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Chapter 4 appraises both the destruction of the exterior and the ‘empty centre’ that I theorize as hallmarks of emergencies, proposing a survey of some recent theatrical texts in which these ideas have been tackled. The intention here is to illustrate some ways in which theatre, with its partialities, contingencies and failures, can offer spaces of potential identification or resistance to this process. I begin with the concept of a ‘rigged game’. This idea, which underpins Forced Entertainment’s Real Magic, Ontroerend Goed’s £¥€$ (LIES) 2 Magpies’ Last Resort and Theatre Conspiracy’s Foreign Radical, offers a way of conceptualising through performance the restrictive limits imposed by emergency protocol. Addressing each in turn, I explore the ways in which they create theatrical languages to challenge the orthodoxies latent within emergencies and, importantly, destabilize the notion that ‘there is no other choice’. My second cluster of productions are Kieran Hurley’s Heads Up, Andy Duffy’s Crash and Mark Thomas’ The Red Shed, which are shows that borrow conventions from storytelling and dramatise the imperative of retaining a sense of historical context to the present moment, and the consequences of what can happen if this relationship is overwritten.

in Precarious spectatorship

This chapter explores the so-called ‘refugee crisis’ of 2015 and beyond, in a discussion of the relationship between the spectator and the ‘other’. Drawing on two theatrical case studies – Vanishing Point’s (2016) The Destroyed Room and Zinnie Harris’ (2015) How to Hold Your Breath, I suggest ways in which live performance can respond to the erasure of humanity that is often practised upon the refugee in the circulation of images. One chief strategy is through storytelling, an art-form that relies upon personal interaction and privileges experience over information. This chapter also applies Bernard Stiegler’s theory of ‘spiritual misery’ to performance analysis, and concludes with a discussion of the dangers of building a visual economy on the destruction of the face of the other.

in Precarious spectatorship
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Spenser, Donne, and the metaphysical sublime

This chapter examines the relation between Donne and Spenser by considering their principles of poetic art. Specifically, the chapter compares how the two poets use poetics to think, arguing that Donne qualifies as a counter-Spenserian poet. This argument revises the critical mainstream, which sees Donne and Spenser as radically different kinds of poets. Yet, by witnessing Donne's engagement with Spenser’s poetics, the chapter discovers Donne to be that uncanny author who breaks apart the conventional binaries: he is an amateur with laureate ambitions; an Ovidian poet who attempts Virgilian genres; a manuscript poet who seeks out print; a coterie poet who addresses a national audience. Yet, the chapter goes a step further, using one of Donne’s own key terms: the ‘sublime’. In a volume featuring ‘thinking poets’, the sublime affords an unusual perspective on these two major authors of the English Renaissance – in part, because the sublime connects to such counter-cognitive vectors as language, space, and emotion; and in part because the sublime is a principle of poetic art that represents the unthinkable. Donne's achievement is to render the famed Spenserian ‘golden’ sublime metaphysical. The Donnean metaphysical sublime constitutes an important innovation in the history of English poetics.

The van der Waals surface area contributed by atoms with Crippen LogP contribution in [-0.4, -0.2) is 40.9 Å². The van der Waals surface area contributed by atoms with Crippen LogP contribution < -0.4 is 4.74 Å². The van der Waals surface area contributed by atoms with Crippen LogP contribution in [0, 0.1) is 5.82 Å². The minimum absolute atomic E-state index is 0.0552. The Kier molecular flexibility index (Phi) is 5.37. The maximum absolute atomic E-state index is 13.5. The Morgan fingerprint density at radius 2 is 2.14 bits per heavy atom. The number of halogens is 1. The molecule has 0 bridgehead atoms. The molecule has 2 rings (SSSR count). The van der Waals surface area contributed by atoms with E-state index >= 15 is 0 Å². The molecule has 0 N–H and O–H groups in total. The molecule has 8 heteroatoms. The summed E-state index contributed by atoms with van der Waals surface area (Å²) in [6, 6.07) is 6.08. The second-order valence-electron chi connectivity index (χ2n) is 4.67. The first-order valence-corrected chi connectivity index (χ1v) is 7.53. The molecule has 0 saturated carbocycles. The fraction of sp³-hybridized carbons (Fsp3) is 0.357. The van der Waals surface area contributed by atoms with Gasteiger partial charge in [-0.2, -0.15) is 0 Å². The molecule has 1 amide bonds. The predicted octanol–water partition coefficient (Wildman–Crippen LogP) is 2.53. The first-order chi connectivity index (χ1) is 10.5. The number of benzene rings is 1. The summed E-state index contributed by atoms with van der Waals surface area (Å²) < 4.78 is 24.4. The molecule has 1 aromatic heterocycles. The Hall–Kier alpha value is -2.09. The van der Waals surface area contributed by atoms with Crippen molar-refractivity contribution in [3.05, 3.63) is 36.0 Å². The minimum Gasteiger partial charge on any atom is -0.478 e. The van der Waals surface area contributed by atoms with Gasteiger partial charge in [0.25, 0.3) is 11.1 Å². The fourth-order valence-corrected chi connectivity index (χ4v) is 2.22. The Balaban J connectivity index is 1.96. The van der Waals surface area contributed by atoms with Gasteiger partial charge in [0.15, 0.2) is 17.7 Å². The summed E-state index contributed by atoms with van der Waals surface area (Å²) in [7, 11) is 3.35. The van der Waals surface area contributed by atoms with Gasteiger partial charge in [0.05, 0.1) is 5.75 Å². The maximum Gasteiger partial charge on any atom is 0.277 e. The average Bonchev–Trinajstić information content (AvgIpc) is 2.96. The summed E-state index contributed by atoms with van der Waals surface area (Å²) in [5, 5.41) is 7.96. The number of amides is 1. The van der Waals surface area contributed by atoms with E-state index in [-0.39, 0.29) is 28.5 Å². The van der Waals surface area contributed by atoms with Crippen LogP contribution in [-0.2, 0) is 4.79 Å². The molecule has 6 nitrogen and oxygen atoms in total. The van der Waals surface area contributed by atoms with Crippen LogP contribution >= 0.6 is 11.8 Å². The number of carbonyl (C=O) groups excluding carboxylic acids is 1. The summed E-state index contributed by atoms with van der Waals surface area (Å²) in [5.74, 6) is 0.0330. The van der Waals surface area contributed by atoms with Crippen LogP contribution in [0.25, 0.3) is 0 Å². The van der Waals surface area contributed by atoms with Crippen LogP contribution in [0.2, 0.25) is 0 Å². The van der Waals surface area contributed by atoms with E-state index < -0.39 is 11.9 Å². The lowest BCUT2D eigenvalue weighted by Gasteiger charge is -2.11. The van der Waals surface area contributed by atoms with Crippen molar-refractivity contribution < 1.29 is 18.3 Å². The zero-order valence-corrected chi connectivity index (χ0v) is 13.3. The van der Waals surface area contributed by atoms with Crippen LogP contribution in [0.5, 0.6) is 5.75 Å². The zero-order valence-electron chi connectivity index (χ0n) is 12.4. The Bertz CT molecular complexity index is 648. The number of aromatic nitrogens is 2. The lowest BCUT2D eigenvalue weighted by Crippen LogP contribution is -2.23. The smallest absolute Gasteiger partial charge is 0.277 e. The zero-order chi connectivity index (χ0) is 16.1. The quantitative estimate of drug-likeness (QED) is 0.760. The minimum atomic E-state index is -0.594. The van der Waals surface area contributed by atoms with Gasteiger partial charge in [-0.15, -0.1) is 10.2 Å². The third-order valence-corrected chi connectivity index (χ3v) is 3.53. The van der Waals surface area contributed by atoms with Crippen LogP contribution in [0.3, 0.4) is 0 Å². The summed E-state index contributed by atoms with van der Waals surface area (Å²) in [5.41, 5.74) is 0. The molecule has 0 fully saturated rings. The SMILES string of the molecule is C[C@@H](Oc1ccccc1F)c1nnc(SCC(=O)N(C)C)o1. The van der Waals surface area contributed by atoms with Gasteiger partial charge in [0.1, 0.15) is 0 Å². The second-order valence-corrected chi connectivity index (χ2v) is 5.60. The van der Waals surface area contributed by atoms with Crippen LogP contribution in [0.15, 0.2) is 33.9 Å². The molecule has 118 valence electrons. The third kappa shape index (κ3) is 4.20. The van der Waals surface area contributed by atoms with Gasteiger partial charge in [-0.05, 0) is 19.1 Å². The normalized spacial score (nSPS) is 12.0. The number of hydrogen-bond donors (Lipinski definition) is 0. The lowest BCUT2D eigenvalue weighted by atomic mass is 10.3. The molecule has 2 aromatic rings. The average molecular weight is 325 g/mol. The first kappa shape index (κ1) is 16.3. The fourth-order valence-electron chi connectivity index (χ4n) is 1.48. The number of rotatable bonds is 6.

in Spenser and Donne
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Overhearing Spenser in Donne

This chapter reconsiders the conventional literary-historical relationship between Spenser and Donne – the technical and political conservative on the one hand and the innovative radical on the other – through the lens of form. Specifically, the chapter seeks to overhear Spenser’s influence on the verse forms and satirical strategies of Donne, at once suggesting a less conflictual relationship between their bodies of work, while underlining the experimental aspects of Spenser’s poetry. It begins with a series of intertexts around Metempsychosis, which cumulatively suggest the sustained nature of Donne’s engagement with Spenser. It then makes a detailed comparison between the stanzaic syntax of Metempsychosis and that of The Faerie Queene to clarify the difficult kinship between the two poems on the stanzaic level. The problematizing of the ‘rough’ Donne / ‘smooth’ Spenser binary is the focus of the final section too, which explores the interrelationship between the two as satirists through close comparison of Satire IV with Mother Hubberds Tale.

in Spenser and Donne
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Figures of comparison and repetition in Spenser’s Cantos of Mutabilitie and Donne’s Anniversaries

This chapter compares figures of thought that compare, and figures of speech that repeat, in Spenser’s Two Cantos of Mutabilitie and Donne’s Anniversaries. Subtly employing similitudo and syncrisis, Spenser and Donne negotiate differences and similarities between things and ideas, even as they test the limits of comparative judgement. Both poets explore the ‘decay’ and ‘mutabilitie’ of the world and both ingeniously try to redeem it. Both invidiously compare physics with metaphysics, scientia with sapientia; Spenser’s glimpse of eternal stasis resembles Donne’s ephemeral ‘ecstasee’. Though diverging wildly in form and content, both sets of poems are thoroughly Pauline-Augustinian. Still, Spenser’s ‘darke conceit’ promotes a mimetic, scopic regime, while Donne’s anamorphotic conceits confound the same. Alternatively, this chapter also traces how figures of speech involving semantic repetition and permutation, such as ploce and traductio, variously express the poets' impossible thirst for identity, stability, unity, and the absolute. Further, by reconfiguring literary traditions and readerly expectations with such repetition and comparison, these thinking poets prefigure the critic's comparatio.